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 Post subject: Tutoring Fluency in Body Language
PostPosted: Sat Jul 29, 2000 9:17 am 
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Joined: Fri Oct 22, 1999 11:01 pm
Posts: 17498
Location: SF Bay Area
Image <BR>Ballet Pacifica<P><BR>Writes Vivian Letran of a Ballet Pacifica workshop:<P> <BLOCKQUOTE><font size="1" face="Verdana, Arial">quote:</font><HR>The dancers lunged, fell, reached and stretched under the direction of choreographer Rick McCullough as the music swelled. <BR> "Think Mel Gibson, 'Road Warrior,' " said McCullough, leading 12 Ballet Pacifica dancers to Benjamin Britten's "Sinfonia da requiem." <BR> "The world is a desolate scene. The sun is red-hot. So there's urgency and desperation," McCullough, 49, said. "I want the stage to pulse and flow like wind in the desert."<HR></BLOCKQUOTE><P>Read the <A HREF="http://www.calendarlive.com/theater/20000728/t000070887.html" TARGET=_blank>full article</A>.


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 Post subject: Re: Tutoring Fluency in Body Language
PostPosted: Sat Jul 29, 2000 10:57 am 
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This sounds a little like what is going on at the Kaatsbaan International Center posted recently in dance miscellany <A HREF="http://www.nypost.com/07192000/entertainment/8084.htm" TARGET=_blank>http://www.nypost.com/07192000/entertainment/8084.htm</A> <P>Choreographer, Paul Vasterling of the Nashville Ballet (in Tennessee)(see miscellany) pops up here as having been one of the choreographers to work on this Ballet Pacifica project.<P>If I had been one of the dancers, I think I would have thoroughly enjoyed this!<p>[This message has been edited by Maggie (edited July 29, 2000).]


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 Post subject: Re: Tutoring Fluency in Body Language
PostPosted: Tue Aug 01, 2000 8:51 pm 
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Looks like Chris Pasles didn't like Ballet Pacifica's 10th Annnual Choreographers' Workshop too much. According to Pasles, "Ballet Pacifica performance reveals strong efforts of dancers but missteps of choreographers," in this <A HREF="http://www.calendarlive.com/theater/20000731/t000071872.html" TARGET=_blank>LA Times article</A>.


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 Post subject: Re: Tutoring Fluency in Body Language
PostPosted: Wed Aug 02, 2000 3:37 am 
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<BLOCKQUOTE><font size="1" face="Verdana, Arial">quote:</font><HR>Three of the four new works, all created by<BR> choreographers from previous workshops and all presented<BR> as works-in-progress, were hugely derivative. The one that<BR> wasn't was trivial in the extreme. <BR> * * *<HR></BLOCKQUOTE><P>surprise, surprise!

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 Post subject: Re: Tutoring Fluency in Body Language
PostPosted: Wed Aug 02, 2000 4:12 am 
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Joined: Sun Oct 24, 1999 11:01 pm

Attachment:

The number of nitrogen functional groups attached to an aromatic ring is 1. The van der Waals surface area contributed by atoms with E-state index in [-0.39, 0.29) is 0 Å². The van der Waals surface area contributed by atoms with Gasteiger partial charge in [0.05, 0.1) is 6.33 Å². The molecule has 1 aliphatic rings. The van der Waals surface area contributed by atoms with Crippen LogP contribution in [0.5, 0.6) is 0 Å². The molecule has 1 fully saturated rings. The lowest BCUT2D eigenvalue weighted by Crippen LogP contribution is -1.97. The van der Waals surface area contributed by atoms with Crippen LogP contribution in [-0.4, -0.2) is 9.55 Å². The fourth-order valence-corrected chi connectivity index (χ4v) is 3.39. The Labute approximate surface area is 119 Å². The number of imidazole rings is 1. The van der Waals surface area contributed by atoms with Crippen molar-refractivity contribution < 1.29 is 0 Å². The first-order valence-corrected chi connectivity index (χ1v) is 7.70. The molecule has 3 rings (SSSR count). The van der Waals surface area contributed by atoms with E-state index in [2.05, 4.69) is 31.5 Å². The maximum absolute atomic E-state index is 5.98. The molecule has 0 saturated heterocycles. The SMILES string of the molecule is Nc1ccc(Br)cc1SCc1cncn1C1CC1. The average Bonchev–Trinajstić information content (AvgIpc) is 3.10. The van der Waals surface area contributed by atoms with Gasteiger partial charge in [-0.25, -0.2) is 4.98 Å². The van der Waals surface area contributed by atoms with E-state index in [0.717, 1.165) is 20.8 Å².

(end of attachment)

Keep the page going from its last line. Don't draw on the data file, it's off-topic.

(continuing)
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Location: London, England; Tallinn, Estonia
The LA Times article is in a style that I am becoming familiar with in the US Press - the 'pulling wings of flies' school of criticism.<P>Overall, it may have been a mistake to invite the Press, always assuming that they were invited. The pieces were described as works in progress. As such an audience gets to see some work fresh out of the Studio, which quite often is experimental and has not been rehearsed as much as work scheduled for a season.<P>OK, the first piece isn't as good as Paul Taylor, but then not much is. The fact is that workshop pieces have a higher failure rate than most, as seen in the Rambert Workshop sessions. It is a chance for those who would not usually choreograph on such dancers to try their hand etc. Thus, as an audience member I go with a different frame of mind for an evening where greater risks will be taken and there will be many failures.<P>On the other hand by going to a workshop producton at in the Clore Theatre Studio at te ROH I saw a work in progress, 'Symbiot', which was quite the most exciting new work seen in the ROH for the past few years. Similarly I saw a duet by Jonathan Burrows at Greenwich which had me in tears with its beauty. It is by no means clear that either of these fine works will ever see the light of day again. Thus, these wip sessons provided me with a unique opportunity.<P>Given the paucity of new ballet choreography, I think that there is a place for such sessions. They play an important part in the nurturing of new coreographers and innovative work and like a lot of lab. experiments many won't work; they require a different frame of mind from an audience and will not suit all, but it looks as though the management played fair here and described the evening to the punters for what it was. <P> <P> <p>[This message has been edited by Stuart Sweeney (edited August 02, 2000).]


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